Not so fast, Brooklyn, you aren’t the first place for a non-chain to try the “Pay what you want” outside Panera. Turns out a downright mom and pop restaurant in Virginia had you beat by 50 years. Take that, hipsters!
With Brooklyn restaurant Santorini Grill jumping on the experimental food service “pay whatcha want” bandwagon recently undertaken by nationwide chain Panera, it’s fun to look back on the past and see what kind of places might’ve influenced today’s foodie ideas.
An article in The News Virginian, sent it by Consumerist tipster Rev. Keith, reminisces about a diner run over 50 years ago with the same “pay what you think the food and service is worth” idea becoming de rigueur today.
Hamburger Frank’s in Waynesboro, Va. is fondly remembered in the story for its excellent food and the friendly husband and wife team who ran it.
The News Virginian reported the opening of Hamburger Frank’s in April 1954. Two months later, Manager Homer Gordon eliminated prices and put the quality of his burgers, chili and footlong hot dogs to the test. He and wife Floretta “Patty” Gordon split shifts to manage the diner for about a decade.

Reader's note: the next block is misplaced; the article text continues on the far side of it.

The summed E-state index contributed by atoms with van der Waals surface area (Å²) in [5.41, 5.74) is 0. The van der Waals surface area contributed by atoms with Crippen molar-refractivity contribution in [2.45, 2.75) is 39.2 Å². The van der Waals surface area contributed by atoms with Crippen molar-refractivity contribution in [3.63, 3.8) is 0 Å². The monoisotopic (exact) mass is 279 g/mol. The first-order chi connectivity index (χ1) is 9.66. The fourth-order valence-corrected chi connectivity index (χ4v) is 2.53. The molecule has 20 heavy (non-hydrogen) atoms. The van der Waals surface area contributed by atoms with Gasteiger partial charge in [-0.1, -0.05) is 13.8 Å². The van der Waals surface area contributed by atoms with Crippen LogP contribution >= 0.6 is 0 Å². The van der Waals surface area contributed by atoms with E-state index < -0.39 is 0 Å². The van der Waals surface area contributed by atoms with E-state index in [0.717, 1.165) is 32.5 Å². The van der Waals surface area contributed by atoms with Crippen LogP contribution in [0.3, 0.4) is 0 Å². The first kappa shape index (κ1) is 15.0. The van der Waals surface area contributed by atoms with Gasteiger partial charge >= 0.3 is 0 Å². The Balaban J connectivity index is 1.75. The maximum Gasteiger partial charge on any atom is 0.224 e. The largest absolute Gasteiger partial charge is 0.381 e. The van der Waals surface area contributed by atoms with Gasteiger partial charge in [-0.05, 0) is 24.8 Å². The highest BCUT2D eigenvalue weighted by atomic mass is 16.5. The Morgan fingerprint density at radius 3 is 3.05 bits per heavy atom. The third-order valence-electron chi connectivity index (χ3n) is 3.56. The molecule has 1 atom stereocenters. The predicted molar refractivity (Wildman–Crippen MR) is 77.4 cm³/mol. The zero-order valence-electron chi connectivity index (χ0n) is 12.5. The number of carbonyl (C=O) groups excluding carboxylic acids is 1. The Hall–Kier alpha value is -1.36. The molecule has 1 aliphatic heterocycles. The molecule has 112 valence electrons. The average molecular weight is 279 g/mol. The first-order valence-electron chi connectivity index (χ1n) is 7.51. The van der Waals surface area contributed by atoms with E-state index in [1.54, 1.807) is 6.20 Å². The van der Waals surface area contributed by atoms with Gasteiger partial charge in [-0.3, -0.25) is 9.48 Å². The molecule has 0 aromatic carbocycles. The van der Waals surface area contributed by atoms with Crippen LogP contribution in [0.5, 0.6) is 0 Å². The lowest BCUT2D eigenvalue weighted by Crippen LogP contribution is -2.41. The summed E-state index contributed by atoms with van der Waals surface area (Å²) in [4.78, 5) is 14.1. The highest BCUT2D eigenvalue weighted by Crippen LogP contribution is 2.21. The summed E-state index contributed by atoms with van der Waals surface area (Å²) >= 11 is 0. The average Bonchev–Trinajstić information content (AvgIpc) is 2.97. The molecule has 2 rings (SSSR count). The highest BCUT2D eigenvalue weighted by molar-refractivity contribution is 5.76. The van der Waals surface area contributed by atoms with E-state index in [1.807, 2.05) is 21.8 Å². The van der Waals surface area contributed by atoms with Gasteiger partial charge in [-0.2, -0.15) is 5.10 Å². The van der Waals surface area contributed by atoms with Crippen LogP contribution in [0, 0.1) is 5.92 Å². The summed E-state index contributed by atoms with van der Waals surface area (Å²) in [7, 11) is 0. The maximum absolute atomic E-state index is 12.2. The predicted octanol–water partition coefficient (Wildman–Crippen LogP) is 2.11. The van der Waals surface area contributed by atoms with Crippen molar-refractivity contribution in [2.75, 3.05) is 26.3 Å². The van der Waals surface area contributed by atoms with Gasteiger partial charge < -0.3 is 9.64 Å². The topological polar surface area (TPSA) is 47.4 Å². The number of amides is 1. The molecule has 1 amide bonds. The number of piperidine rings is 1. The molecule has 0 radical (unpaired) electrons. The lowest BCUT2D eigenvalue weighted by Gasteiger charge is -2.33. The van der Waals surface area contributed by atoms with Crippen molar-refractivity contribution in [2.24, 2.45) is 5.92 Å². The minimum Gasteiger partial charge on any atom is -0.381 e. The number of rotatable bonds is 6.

“Pay what it is worth to you!” appeared on menus. Drivers were soon honking for curbside service and trying to understand the explanations of servers, who wrote down orders, then accepted payments and asked what change to return.
While the restaurant doesn’t exist today, locals in the area have fond memories of its food, service and owners. The children of the original husband and wife team who ran Hamburger Frank’s were excited to learn that other venues were going to attempt the same payment strategy.
So even though you’re cool, you restaurants doing the same thing, you weren’t the first. Take a lesson from Hamburger Frank’s and we think this will all work out just swell.
Frank’s Had Flair [The News Virginian]